A Serious Concern That Needs Attention

A Serious Concern That Needs Attention

Ocean City wants to take care of a problem that the state legislature could not earlier this year, but it looks like officials’ hands are tied.

For at least the last two summers, salvia, a hallucinogenic plant sold in a variety of forms, has been present on Ocean City’s Boardwalk. The liquid form seems to be the most readily available for sale by merchants. It’s popular among young people, many of whom are unaware of what it can do when ingested.

According to salvia.net, “The effects produced by salvia divinorum are not comparable to the effects produced by other psychoactive substances. Depending on body weight, sensitivity, dose taken, method of ingestion and the strength of the salvia that is used, the effects range from subtle to extremely strong. Salvia can not be considered a party drug in any way. On the contrary, people that under the effects of salvia are usually not interactive, but have a very personal hallucinating experience.”

A bill introduced this winter by Delegates Jim Mathias and Norm Conway sought to ban the sale of the substance. This seemed like a logical place to start, while the federal government’s Drug Enforcement Administration continued to study how to classify it. The bill passed the House without a dissenter but failed to get to the Senate floor.

The state should have passed this measure, and it’s unclear why it never got the attention it deserved on the Senate side in this year’s legislative session. Ocean City was trying to take steps this week to address the situation. It appears the city wants to at least ban the sale to anyone under the age of 18, but there are legal questions to be answered before such an ordinance is drafted.

Twenty states have banned salvia in some form or another. Maryland ought to be one of them, but until the state gets its act together and a law is passed Ocean City should put something on paper. Last summer, the town’s police commission discussed the matter and seemed intent on taking an age-related ordinance to the Mayor and Council.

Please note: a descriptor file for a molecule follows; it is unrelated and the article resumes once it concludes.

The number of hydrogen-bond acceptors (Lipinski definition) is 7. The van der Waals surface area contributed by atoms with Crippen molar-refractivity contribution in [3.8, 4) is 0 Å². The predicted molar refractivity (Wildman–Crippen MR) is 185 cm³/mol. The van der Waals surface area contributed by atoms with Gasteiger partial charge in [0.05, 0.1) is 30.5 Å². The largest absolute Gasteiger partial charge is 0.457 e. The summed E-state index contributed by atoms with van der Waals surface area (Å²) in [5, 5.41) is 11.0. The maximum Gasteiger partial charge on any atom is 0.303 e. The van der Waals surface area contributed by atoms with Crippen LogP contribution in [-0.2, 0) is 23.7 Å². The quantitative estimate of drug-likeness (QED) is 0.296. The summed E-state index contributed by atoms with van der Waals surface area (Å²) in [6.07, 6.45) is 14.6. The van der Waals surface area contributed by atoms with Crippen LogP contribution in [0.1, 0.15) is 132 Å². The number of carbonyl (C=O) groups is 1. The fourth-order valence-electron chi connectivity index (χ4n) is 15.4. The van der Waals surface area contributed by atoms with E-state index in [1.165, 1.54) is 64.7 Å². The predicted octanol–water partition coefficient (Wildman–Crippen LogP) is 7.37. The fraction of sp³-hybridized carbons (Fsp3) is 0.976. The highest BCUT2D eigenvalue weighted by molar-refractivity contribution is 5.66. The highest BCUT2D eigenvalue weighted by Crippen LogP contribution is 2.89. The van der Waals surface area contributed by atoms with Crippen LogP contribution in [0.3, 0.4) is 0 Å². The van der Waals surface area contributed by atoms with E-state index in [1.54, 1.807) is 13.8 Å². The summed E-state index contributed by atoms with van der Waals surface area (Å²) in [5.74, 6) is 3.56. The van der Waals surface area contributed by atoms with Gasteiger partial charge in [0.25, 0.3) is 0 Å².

This week, it seems the council may not hear of anything more of it, as the police commission seemed to conclude there was nothing that could be done to regulate it. Instead, it seems the city’s only option is to ask merchants to not sell it or at least not openly advertise it on their storefronts any longer. That’s tactic has been successful in the past regarding the vulgar T-shirts, and there’s nothing to indicate anything will be different with salvia.

Another summer of salvia sales is concerning, but that appears to be what’s happening in town. It’s our hope the legislature will not let politics get in the way of a necessary ban next year. In the meantime, we simply have to hope the local legislators have better luck on with Senate colleagues next year. It may help if all the local governments and service industry representatives jump on board and provide support as well.

About The Author: Steven Green

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The writer has been with The Dispatch in various capacities since 1995, including serving as editor and publisher since 2004. His previous titles were managing editor, staff writer, sports editor, sales account manager and copy editor. Growing up in Salisbury before moving to Berlin, Green graduated from Worcester Preparatory School in 1993 and graduated from Loyola University Baltimore in 1997 with degrees in Communications (journalism concentration) and Political Science.